Thirty-five years ago, George Young turned Giants' fortunes around

Retiring Giants general manager George Young, right, laughs

Retiring Giants general manager George Young, right, laughs as his former assistant Ernie Accorsi tells a story from their early days in football during a news conference at Giants Stadium in East Rutherford, N.J., Thursday, Jan. 8, 1998. (Credit: AP / Mike Derer)

Bob Glauber

Newsday columnist Bob Glauber Bob Glauber

Glauber has been Newsday's national football columnist since 1992. He

bio | email | twitter

It was 35 years ago that Giants fans welcomed general manager George Young's first major decision with a chorus of boos. Immediately after NFL commissioner Pete Rozelle announced the Giants were taking Morehead State quarterback Phil Simms with the seventh overall pick, the cadre of fans gathered for the draft screamed their disapproval.

This was not what Giants fans wanted to see at the time, especially after watching the franchise hit rock bottom only a few months earlier when Joe Pisarcik's botched handoff to Larry Csonka resulted in a fumble that was recovered and returned for a touchdown by the Eagles' Herman Edwards.

But Young's draft-day work, starting with that controversial selection of Simms, proved to be a turning point in the organization and signaled the start of one of the franchise's greatest eras and one of pro football's most successful runs.

Since the 1986 season, when the Giants won their first Super Bowl title, they have won more championships (four) than any other team. They are the only team to win a Super Bowl in each decade since the 1980s. Only the Patriots have matched the five Super Bowl appearances the Giants have made since then.

And although Young retired as the GM after the 1997 season, his impact continues to this day, a legacy that includes remarkable front-office stability, all traced directly to Young.

"I don't know if there's a day that goes by when somebody in our office doesn't quote George Young or refer to him in some way," Giants president John Mara said about the outspoken GM, who died of a rare brain disease in 2001 at age 71. "Some of them are repeatable. Some of them are not."

Young came to the Giants on Rozelle's recommendation as a compromise candidate to appease bickering ownership factions between Wellington and Tim Mara, and John Mara (Wellington's son) said the effect that Young has had on the franchise is incalculable.

"I'll always revere him for what he did, because he took us from being the laughingstock of the NFL to the top of the mountain," Mara said. "The effect he had on us made us a better organization for years to come after he left. I'll always appreciate that."

The Giants are far and away the most stable front-office operation in professional sports, with only three GMs in a 35-year span. And Young is responsible for bringing both of his successors to the Giants. He hired Ernie Accorsi as assistant GM before the 1994 season. Later that year, Young made his final hire with the Giants: Jerry Reese, who was brought in as a regional scout.

"It changed my whole life, being hired by George," Reese said as he prepared for this week's NFL draft, set for Thursday-Saturday. "It's kind of surreal to think back when he hired me and what has transpired through the years. Learning from George and learning from Ernie has been priceless."

The two most important things Reese learned from Young, lessons he continues to heed as he retools his roster: Don't tell people around you what you're thinking, and don't worry about "being sexy."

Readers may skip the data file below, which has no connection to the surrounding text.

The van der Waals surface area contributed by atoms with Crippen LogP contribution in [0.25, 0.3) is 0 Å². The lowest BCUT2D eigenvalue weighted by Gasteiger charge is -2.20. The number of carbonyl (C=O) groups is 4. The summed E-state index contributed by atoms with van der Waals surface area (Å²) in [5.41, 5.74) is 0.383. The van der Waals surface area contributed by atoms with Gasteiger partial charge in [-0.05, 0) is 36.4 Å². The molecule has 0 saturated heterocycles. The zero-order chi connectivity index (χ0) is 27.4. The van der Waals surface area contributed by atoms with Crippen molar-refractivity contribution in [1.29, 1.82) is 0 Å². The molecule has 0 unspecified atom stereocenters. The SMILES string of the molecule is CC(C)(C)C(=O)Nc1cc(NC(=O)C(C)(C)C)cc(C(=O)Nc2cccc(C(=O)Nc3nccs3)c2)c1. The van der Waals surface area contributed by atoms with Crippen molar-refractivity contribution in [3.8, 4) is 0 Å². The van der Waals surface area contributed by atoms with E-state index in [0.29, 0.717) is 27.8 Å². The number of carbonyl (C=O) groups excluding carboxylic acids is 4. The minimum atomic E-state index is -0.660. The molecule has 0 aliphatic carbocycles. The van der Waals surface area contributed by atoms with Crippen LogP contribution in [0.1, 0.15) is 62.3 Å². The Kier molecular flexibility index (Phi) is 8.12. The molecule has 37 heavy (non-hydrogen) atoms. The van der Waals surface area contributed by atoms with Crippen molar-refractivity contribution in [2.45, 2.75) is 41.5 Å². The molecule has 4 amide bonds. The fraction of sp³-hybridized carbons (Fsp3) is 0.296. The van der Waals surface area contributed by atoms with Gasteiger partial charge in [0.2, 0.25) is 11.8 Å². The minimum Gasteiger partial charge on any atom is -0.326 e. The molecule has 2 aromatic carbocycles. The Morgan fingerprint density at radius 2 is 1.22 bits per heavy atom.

"George said to keep everything close to the vest," said Reese, who rarely is forthcoming about his personnel moves, as shown by his annual predraft meetings with the media that shed little light on what he's thinking.

And the other roster-building lesson: "You don't have to hit home runs in personnel decisions, but if you get a guy that can hit some doubles, some singles, a triple every now and then, you can win with those things. Make solid decisions.

"You don't have to be sexy. A lot of people like to jump up [in the draft]. It's a persona, to jump up and make a big, sexy move. We're not afraid to do that, but that's not what it's all cracked up to be. Just do what's best for your football team and don't let anybody else derail you from doing that."

Accorsi, who first met Young in Baltimore when Accorsi was the Colts' public-relations director and Young worked in the personnel office, credited his mentor with helping his career as a GM with the Browns and Giants.

"I started listening to his philosophy on personnel from my first day with the Colts in the 1970s," Accorsi said. "We hit it off right away, and talked for hours. He was a great mentor to have and a great, organized builder of an organization. He influenced a lot of people along the way, including me."

Accorsi's big takeaway from Young: "He used to always say that what we sell is credibility. You can never lose your credibility. No matter who lies to you, you can never lie back because once you lose credibility, that's it. George always had good judgment. He knew the right people to hire."

Young wasn't always right with his decisions, but he was right enough to build a championship team with players such as Simms, Lawrence Taylor, Joe Morris, Carl Banks and Leonard Marshall, and with coach Bill Parcells. And with Accorsi and eventually with Reese, he knew whom to surround himself with to succeed in the near term and leave the organization better off in the long term.

"He's one of the best GMs in the history of the league," Accorsi said. "We don't put GMs in the Hall of Fame like they do in baseball, but we should."

Said Mara: "He deserves to be in Canton. Not a lot of people could have done what he did, taken us from where we were.

"When he came to us, we were in shambles. We had been through so much chaos. He transformed the entire operation here and made us champions."